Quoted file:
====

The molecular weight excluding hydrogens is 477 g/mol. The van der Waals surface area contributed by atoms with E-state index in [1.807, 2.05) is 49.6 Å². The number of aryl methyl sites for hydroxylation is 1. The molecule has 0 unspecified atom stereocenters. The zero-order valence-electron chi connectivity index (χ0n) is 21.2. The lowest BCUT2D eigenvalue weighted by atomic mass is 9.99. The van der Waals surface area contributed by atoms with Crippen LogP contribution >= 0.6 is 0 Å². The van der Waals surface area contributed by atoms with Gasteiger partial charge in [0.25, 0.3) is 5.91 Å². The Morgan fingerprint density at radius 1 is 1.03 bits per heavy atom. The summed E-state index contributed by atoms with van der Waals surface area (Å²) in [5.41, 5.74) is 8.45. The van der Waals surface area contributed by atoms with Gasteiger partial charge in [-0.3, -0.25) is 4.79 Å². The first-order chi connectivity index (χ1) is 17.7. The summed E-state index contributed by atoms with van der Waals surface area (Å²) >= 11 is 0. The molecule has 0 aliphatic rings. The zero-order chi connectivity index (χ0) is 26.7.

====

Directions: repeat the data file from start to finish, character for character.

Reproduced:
The molecular weight excluding hydrogens is 477 g/mol. The van der Waals surface area contributed by atoms with E-state index in [1.807, 2.05) is 49.6 Å². The number of aryl methyl sites for hydroxylation is 1. The molecule has 0 unspecified atom stereocenters. The zero-order valence-electron chi connectivity index (χ0n) is 21.2. The lowest BCUT2D eigenvalue weighted by atomic mass is 9.99. The van der Waals surface area contributed by atoms with Crippen LogP contribution >= 0.6 is 0 Å². The van der Waals surface area contributed by atoms with Gasteiger partial charge in [0.25, 0.3) is 5.91 Å². The Morgan fingerprint density at radius 1 is 1.03 bits per heavy atom. The summed E-state index contributed by atoms with van der Waals surface area (Å²) in [5.41, 5.74) is 8.45. The van der Waals surface area contributed by atoms with Gasteiger partial charge in [-0.3, -0.25) is 4.79 Å². The first-order chi connectivity index (χ1) is 17.7. The summed E-state index contributed by atoms with van der Waals surface area (Å²) >= 11 is 0. The molecule has 0 aliphatic rings. The zero-order chi connectivity index (χ0) is 26.7.